What is the nature of Apoenzyme? Apoenzymes are non-dialyzable protein macromolecules that can be destroyed by heat (thermolabile) whereas coenzymes are molecules of small size that cannot be destroyed by heat since coenzymes are not proteins, together they form a holoenzyme. Examples of enzymes consisting of apoenzymes and coenzymes are transferases, oxidoreductases, ligases, and isomerases.

Apoenzyme in DNA polymerase

Apoenzymes are essential for a holoenzyme to function properly. One of the most important holoenzymes is DNA polymerase which is composed of a cofactor and an apoenzyme. DNA polymerase catalyzes DNA formation through the polymerization of deoxyribonucleotides. It contributes to the replication of DNA strands by synthesizing new DNA strands after reading the intact DNA strand. It forms a new complementary strand to the template strand and identical to its partner strand. The prosthetic cofactor of DNA polymerase is a magnesium ion.

Apoenzyme in RNA polymerase

RNA polymerase is another holoenzyme composed of a cofactor and apoenzyme. RNA polymerase uses DNA templates to construct RNA chains in a process known as transcription.

Importance of Apoenzymes

Synthetic cofactors and apoenzymes are being developed in order to produce new holoenzymes with improved activity or new functions.

Apoenzymes bind to coenzymes forming a holoenzyme to catalyze the formation of an active vitamin from the inactive form. Therefore, the deficiency in the activity of any component of the holoenzyme will result in a deficiency in the produced vitamin which might lead to health problems. The apoenzyme is used in measuring the level of B6 by stimulating apoenzyme activity.

Apoenzymes are involved in catalytic reactions, they undergo changes to allow the transformation of the substrate into a product. Cofactors are essential for apoenzymes to perform their catalytic activity. For example, coenzymes can transfer or accept the electrons or hydrogens from or to the substrate in oxidoreductases.

Apoenzymes differ from one holoenzyme to another while catalyzing different reactions, but more than one apoenzyme may be associated with the same coenzyme acting on different substrates.
For example, NAD coenzymes are associated with apoenzymes of glutamate dehydrogenase, lactate dehydrogenase, malate dehydrogenase, and oxidoreductases. The function of the coenzyme NAD is to accept hydrogens liberated from different substrates. Therefore, the apoenzyme protein portion is responsible for the specificity of the holoenzyme as well as the recognition of the substrate-specific for each holoenzyme.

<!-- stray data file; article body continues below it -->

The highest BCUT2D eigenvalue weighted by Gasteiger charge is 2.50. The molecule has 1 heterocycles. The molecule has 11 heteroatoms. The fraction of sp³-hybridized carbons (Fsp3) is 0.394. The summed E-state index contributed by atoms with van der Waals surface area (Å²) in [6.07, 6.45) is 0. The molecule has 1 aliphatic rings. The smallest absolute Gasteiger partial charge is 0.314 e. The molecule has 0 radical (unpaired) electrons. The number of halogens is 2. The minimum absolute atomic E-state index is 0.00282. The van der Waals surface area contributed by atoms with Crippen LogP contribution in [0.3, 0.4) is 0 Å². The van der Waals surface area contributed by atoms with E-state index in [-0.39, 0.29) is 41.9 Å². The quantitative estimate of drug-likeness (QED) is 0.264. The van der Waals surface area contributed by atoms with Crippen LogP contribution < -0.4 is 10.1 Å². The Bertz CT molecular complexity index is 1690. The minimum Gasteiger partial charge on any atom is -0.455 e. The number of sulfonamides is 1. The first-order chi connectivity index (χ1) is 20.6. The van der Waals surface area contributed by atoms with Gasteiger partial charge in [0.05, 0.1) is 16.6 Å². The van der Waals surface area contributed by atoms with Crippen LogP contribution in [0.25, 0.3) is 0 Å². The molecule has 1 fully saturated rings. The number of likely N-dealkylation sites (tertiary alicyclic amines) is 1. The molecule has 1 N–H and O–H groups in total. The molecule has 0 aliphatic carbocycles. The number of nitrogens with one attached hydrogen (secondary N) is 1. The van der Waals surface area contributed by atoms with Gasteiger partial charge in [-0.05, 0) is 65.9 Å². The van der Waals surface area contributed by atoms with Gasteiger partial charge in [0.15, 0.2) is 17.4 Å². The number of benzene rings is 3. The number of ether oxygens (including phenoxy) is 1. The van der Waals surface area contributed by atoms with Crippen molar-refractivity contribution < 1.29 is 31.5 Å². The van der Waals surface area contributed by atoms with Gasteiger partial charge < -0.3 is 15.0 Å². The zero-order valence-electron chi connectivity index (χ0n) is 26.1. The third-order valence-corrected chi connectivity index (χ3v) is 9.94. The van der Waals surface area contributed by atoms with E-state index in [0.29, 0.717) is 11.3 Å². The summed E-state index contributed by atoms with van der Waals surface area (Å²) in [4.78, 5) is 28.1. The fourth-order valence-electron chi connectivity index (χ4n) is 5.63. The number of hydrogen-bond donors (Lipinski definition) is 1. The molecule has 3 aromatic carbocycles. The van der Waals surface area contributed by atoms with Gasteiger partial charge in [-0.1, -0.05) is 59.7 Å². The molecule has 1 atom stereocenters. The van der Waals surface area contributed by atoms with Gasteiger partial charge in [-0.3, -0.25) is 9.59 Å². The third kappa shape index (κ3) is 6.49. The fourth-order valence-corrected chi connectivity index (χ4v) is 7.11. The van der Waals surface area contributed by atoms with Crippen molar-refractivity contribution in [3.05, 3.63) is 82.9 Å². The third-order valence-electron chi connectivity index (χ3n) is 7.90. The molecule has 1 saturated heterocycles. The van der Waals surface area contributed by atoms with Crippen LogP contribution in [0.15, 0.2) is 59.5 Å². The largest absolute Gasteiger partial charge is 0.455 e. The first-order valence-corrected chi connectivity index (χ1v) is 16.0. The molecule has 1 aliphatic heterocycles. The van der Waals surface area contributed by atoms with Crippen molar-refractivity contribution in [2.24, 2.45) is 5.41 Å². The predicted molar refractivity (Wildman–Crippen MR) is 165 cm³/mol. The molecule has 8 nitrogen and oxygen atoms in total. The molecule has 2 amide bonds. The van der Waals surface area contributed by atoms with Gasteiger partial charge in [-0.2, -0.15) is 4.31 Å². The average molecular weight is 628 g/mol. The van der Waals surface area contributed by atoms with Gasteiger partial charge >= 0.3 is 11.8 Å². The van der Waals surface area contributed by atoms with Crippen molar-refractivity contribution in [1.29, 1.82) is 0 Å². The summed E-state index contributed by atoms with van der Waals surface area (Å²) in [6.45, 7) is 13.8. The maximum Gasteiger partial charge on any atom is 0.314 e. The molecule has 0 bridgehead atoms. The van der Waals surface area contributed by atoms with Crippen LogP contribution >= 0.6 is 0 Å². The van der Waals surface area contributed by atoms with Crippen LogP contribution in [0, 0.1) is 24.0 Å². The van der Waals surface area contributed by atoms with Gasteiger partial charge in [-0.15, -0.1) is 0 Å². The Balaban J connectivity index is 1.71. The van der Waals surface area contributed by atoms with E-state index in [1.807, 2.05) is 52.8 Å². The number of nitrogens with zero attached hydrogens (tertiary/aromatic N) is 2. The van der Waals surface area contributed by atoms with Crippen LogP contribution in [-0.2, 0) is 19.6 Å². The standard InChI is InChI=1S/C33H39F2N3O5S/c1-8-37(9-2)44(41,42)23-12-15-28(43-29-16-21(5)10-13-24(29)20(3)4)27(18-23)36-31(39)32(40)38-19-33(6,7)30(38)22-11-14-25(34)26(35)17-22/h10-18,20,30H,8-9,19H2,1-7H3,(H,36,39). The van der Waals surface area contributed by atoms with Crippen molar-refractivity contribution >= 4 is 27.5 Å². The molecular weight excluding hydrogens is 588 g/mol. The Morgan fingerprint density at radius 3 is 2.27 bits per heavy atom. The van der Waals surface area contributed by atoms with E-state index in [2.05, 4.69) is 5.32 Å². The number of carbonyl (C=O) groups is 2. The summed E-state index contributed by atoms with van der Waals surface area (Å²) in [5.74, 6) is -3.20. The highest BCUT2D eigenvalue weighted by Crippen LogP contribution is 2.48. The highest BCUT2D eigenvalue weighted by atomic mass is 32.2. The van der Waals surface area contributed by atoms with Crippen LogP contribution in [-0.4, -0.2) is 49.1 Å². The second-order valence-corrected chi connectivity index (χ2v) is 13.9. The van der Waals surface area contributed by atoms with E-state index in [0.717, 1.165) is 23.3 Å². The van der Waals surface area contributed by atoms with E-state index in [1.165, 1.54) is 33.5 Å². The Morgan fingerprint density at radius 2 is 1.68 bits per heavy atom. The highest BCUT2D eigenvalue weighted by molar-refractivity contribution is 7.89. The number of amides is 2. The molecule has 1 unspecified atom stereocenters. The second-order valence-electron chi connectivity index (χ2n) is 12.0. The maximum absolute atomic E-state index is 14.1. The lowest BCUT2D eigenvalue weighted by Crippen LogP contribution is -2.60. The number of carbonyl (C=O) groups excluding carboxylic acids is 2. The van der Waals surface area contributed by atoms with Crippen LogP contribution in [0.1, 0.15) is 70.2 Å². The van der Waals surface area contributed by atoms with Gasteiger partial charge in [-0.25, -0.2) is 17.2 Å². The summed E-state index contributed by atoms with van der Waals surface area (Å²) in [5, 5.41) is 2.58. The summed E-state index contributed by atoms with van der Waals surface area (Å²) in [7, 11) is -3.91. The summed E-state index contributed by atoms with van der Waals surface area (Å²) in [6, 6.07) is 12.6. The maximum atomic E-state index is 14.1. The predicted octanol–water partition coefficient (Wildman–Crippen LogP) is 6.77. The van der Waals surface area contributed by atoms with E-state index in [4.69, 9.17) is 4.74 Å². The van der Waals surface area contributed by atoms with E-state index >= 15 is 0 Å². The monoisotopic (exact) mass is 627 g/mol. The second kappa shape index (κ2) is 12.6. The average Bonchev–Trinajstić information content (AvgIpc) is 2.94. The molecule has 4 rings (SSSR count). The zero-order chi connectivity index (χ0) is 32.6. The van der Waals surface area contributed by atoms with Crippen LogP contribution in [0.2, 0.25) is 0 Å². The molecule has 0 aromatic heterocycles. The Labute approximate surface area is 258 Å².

Cofactor, Coenzyme, and Holoenzyme: Cofactor may be an organic compound (e.g. flavin) or an inorganic compound (e.g. metal ion). The organic cofactor may either be a coenzyme or a prosthetic group. A coenzyme is a cofactor that is loosely bound to the enzyme and therefore may be released readily from the active site of the enzyme. Examples of coenzymes are those made of water-soluble vitamins (i.e. B vitamins and vitamin C), and elements (e.g. Cu, Ca, Zn, Mg, K, Ni, Co, Fe, etc.). (Jain and Sharma, 2005).  A prosthetic group is rather firmly attached to the enzyme. The term holoenzyme is used to refer to the apoenzyme bound to a cofactor.

Further Reading


  • Berg, J. M., Tymoczko, J. L., & Stryer, L. (2006). Biochemistry (Biochemistry (Berg)).‏
  • Fruk, L., Kuo, C. H., Torres, E., & Niemeyer, C. M. (2009). Apoenzyme reconstitution as a chemical tool for structural enzymology and biotechnology. Angewandte Chemie International Edition, 48(9), 1550-1574.‏
  • Blanco, A., & Blanco, G. (2017). Chapter 8—enzymes. Medical biochemistry, 8, 153-175.‏
  • Cooper, G. M. (2000). The central role of enzymes as biological catalysts. Sinauer Associates.‏
  • Jain, V.K. and Sharma, J.P. (2005). Comprehensive Objective Biology. New Delhi, India: Golden Bells. p.99
  • Litwack, Gerald (2018). chapter 5—enzymes. Human Biochemistry, 95–129.